To determine the distribution of corneal topography patterns (CTPs) in children aged 6 to 12 years and its association with the central corneal thickness (CCT), axial length (AL), mean corneal power (MCP), and corneal astigmatism (CA).
In this population-based study, 5,620 children selected through random stratified cluster sampling were examined. After applying the inclusion criteria, 4,655 right eyes were analyzed. The Pentacam was used to determine the CTP and measure CA and MCP, and the BioGraph was used to measure the AL. Corneal topography patterns were classified based on the 10 patterns proposed by Rabinowitz et al.
The most common pattern in the right eye was the oval pattern [32.7%, 95% confidence interval (CI): 30.9–34.5] followed by asymmetric bowtie with superior steepening (AB-SS) (14.5%, 95% CI: 13.3–15.7), whereas the rarest patterns were AB with skewed radial axis (AB-SRAX) (0.1%, 95% CI: 0.0–0.2) and irregular pattern (0.2%, 95% CI: 0.1–0.4). The similarity between the two eyes was 23.2% (95% CI: 20.9–25.7). The mean CCT was significantly higher in AB-SS than inferior steepening (IS) (P=0.023), symmetric bowtie with SRAX (SB-SRAX) (P=0.030), and AB with IS (AB-IS) (P=0.015). Corneal astigmatism was higher in SB-SRAX compared with round and oval patterns (P value for both <0.001). The AL was greater, and the MCP was lower in the oval versus the SB-SRAX pattern (P value for both <0.001).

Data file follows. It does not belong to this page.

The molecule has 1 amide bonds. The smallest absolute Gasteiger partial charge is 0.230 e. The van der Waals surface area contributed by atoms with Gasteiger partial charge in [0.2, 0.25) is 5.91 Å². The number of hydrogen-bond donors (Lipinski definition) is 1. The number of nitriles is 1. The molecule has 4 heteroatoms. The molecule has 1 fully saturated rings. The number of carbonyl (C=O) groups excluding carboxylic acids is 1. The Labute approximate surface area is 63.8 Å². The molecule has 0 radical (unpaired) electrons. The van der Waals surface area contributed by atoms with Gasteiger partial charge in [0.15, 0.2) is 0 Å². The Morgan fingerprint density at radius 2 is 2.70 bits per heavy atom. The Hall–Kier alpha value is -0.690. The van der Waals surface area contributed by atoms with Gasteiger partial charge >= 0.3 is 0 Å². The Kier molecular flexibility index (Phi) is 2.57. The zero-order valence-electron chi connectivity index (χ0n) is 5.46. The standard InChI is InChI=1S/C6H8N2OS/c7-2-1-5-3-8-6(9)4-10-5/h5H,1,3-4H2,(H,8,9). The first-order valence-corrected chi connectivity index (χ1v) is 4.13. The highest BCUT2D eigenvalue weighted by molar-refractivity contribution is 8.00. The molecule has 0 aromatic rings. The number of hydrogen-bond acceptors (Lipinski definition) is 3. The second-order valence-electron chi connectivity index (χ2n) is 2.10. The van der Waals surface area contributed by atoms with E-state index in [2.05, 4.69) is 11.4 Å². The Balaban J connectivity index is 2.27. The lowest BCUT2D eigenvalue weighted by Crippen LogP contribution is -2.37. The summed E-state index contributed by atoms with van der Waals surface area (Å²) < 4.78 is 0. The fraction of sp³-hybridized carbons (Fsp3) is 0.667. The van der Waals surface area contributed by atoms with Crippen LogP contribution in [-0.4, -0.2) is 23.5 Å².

The distribution of CTP was different in children and adults, and the oval and AB-SS patterns were the most common CTPs in the current study.